Sri Lanka should not gag media
The Sri Lankan government, riding on the high of military victory, could possibly do better by giving space to dissenting opinion, even if it is inconvenient. Sutirtho Patranobis writes.world Updated: May 13, 2009 14:31 IST
It’s been one volatile week in Sri Lanka. The fighting in the north is reaching a violent climax. The military coiled itself around the remaining LTTE as tightly as a tourniquet. The Tamil Tigers gasped for air as their conventional military capabilities dwindled. In desperation, they even urged the US – to cast inside India’s presence in the region – and send warships to the Lankan waters. They said it was time for some ``gun boat diplomacy’’.
In Colombo, Vesak Poya (Buddha Purnima) was celebrated with surreal paper lanterns, huge pandols and lot of illumination. The city streets, especially Galle road, were packed with celebrating families and friends out for late night meals and some fresh air on the ocean front.
In the middle of the celebrations, and as the news of civilian deaths poured out of the war front, Channel 4 journalist, Nick Walsh, and his cameraperson were thrown out of Sri Lanka for sullying the country’s image. They apparently managed to do that in a four-minute story dealing with the conditions in a camp for the displaced.
"Who is this? You rang me earlier? Is this Channel 4? You have been accusing my soldiers of raping civilians? Your visa is cancelled, you will be deported. You can report what you like about this country, but from your own country, not from here", Walsh quoted defence secretary Gotabhaya Rajapaksa in his blog, adding: ``I'm missing out my interjections, but that's pretty much how you get deported in Sri Lanka.’’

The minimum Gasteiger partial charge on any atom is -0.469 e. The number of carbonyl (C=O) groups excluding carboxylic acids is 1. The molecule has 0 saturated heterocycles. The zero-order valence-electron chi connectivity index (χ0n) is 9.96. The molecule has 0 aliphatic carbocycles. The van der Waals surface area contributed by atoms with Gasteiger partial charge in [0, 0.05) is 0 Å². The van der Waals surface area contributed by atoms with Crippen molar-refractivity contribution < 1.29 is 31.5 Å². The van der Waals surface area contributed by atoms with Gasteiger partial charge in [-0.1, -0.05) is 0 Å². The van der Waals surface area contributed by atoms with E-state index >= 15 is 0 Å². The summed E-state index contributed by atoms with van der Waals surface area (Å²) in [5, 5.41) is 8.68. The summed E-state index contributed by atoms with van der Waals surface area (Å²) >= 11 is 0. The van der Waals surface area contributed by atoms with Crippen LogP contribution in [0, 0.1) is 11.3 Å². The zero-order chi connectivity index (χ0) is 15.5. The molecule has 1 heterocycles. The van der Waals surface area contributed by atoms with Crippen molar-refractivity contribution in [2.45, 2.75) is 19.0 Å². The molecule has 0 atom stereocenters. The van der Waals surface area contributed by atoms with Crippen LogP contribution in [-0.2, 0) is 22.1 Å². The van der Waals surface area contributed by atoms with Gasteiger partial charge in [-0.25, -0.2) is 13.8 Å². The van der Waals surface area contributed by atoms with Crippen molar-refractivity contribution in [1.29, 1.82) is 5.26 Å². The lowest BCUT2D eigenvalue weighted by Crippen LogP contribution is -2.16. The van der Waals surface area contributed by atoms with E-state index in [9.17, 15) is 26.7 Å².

A sardonic defence ministry called him ``wonder boy of Channel 4’’. ``Even a semblance of a balancing act is absent to give even an iota of respectability; obvious intention is to discredit the security forces and…an act by the biased media to save Prabhakaran, the child snatcher,’’ the ministry said.
The government targeted the BBC for biased reporting, saying its reports on the deaths of civilians were blown out of proportion and an effort to ``sanitise’’ the LTTE.
But what shocked everyone was the treatment that The Hindu – perceived to be an unabashed ally of Mahinda Rajapaksa – got. Its Chennai edition was repeatedly confiscated at the airport, because on certain days, it carried statements made by Tamil Nadu CM K Karunanidhi and opposition leader, J Jayalalithaa, on Sri Lanka. The newspaper’s distributor published a newspaper advertisement apologising to its readers for the inconvenience. The government, riding on the high of military victory, could possibly do better by giving space to dissenting opinion, even if it is inconvenient.